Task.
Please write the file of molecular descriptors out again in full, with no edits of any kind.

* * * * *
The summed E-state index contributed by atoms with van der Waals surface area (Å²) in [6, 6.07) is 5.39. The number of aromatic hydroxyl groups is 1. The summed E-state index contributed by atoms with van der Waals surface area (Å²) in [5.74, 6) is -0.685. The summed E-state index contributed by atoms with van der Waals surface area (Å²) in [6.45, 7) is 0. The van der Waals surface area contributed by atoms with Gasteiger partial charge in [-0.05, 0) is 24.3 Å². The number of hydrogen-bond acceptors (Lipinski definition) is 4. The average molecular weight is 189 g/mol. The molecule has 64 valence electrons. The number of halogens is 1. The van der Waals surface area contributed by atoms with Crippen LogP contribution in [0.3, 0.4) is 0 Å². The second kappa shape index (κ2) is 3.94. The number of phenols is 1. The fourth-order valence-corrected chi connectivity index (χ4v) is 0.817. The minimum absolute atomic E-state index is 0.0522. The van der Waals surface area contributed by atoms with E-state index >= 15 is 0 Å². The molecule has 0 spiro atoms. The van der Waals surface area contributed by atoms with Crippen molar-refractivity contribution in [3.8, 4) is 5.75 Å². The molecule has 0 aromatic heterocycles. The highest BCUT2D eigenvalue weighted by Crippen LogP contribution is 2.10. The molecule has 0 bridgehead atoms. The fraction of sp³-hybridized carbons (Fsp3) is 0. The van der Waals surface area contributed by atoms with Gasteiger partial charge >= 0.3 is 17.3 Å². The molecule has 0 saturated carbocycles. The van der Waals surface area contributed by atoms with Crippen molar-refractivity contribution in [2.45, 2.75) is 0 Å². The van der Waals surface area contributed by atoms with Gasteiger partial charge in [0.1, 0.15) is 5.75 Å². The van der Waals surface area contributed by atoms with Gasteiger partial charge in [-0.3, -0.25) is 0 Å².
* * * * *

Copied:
The summed E-state index contributed by atoms with van der Waals surface area (Å²) in [6, 6.07) is 5.39. The number of aromatic hydroxyl groups is 1. The summed E-state index contributed by atoms with van der Waals surface area (Å²) in [5.74, 6) is -0.685. The summed E-state index contributed by atoms with van der Waals surface area (Å²) in [6.45, 7) is 0. The van der Waals surface area contributed by atoms with Gasteiger partial charge in [-0.05, 0) is 24.3 Å². The number of hydrogen-bond acceptors (Lipinski definition) is 4. The average molecular weight is 189 g/mol. The molecule has 64 valence electrons. The number of halogens is 1. The van der Waals surface area contributed by atoms with Crippen LogP contribution in [0.3, 0.4) is 0 Å². The second kappa shape index (κ2) is 3.94. The number of phenols is 1. The fourth-order valence-corrected chi connectivity index (χ4v) is 0.817. The minimum absolute atomic E-state index is 0.0522. The van der Waals surface area contributed by atoms with E-state index >= 15 is 0 Å². The molecule has 0 spiro atoms. The van der Waals surface area contributed by atoms with Crippen molar-refractivity contribution in [3.8, 4) is 5.75 Å². The molecule has 0 aromatic heterocycles. The highest BCUT2D eigenvalue weighted by Crippen LogP contribution is 2.10. The molecule has 0 bridgehead atoms. The fraction of sp³-hybridized carbons (Fsp3) is 0. The van der Waals surface area contributed by atoms with Gasteiger partial charge >= 0.3 is 17.3 Å². The molecule has 0 saturated carbocycles. The van der Waals surface area contributed by atoms with Crippen molar-refractivity contribution in [2.45, 2.75) is 0 Å². The van der Waals surface area contributed by atoms with Gasteiger partial charge in [0.1, 0.15) is 5.75 Å². The van der Waals surface area contributed by atoms with Gasteiger partial charge in [-0.3, -0.25) is 0 Å².